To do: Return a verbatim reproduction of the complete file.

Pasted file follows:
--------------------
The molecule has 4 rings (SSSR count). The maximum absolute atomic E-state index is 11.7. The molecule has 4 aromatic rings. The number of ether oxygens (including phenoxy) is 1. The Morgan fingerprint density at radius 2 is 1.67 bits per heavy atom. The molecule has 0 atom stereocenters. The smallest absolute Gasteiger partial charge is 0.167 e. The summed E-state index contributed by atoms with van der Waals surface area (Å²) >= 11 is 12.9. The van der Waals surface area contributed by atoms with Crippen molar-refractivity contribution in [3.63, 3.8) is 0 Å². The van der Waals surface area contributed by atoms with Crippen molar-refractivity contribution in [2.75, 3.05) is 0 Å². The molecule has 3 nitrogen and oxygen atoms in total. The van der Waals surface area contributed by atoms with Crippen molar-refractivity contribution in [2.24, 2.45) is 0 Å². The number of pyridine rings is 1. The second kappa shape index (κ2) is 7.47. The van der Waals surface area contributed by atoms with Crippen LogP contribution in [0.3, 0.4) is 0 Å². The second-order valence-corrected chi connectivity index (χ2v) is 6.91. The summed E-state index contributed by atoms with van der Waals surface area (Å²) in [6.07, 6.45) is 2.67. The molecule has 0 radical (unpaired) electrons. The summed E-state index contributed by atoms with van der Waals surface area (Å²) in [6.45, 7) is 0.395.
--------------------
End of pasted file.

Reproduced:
The molecule has 4 rings (SSSR count). The maximum absolute atomic E-state index is 11.7. The molecule has 4 aromatic rings. The number of ether oxygens (including phenoxy) is 1. The Morgan fingerprint density at radius 2 is 1.67 bits per heavy atom. The molecule has 0 atom stereocenters. The smallest absolute Gasteiger partial charge is 0.167 e. The summed E-state index contributed by atoms with van der Waals surface area (Å²) >= 11 is 12.9. The van der Waals surface area contributed by atoms with Crippen molar-refractivity contribution in [3.63, 3.8) is 0 Å². The van der Waals surface area contributed by atoms with Crippen molar-refractivity contribution in [2.75, 3.05) is 0 Å². The molecule has 3 nitrogen and oxygen atoms in total. The van der Waals surface area contributed by atoms with Crippen molar-refractivity contribution in [2.24, 2.45) is 0 Å². The number of pyridine rings is 1. The second kappa shape index (κ2) is 7.47. The van der Waals surface area contributed by atoms with Crippen LogP contribution in [0.3, 0.4) is 0 Å². The second-order valence-corrected chi connectivity index (χ2v) is 6.91. The summed E-state index contributed by atoms with van der Waals surface area (Å²) in [6.07, 6.45) is 2.67. The molecule has 0 radical (unpaired) electrons. The summed E-state index contributed by atoms with van der Waals surface area (Å²) in [6.45, 7) is 0.395.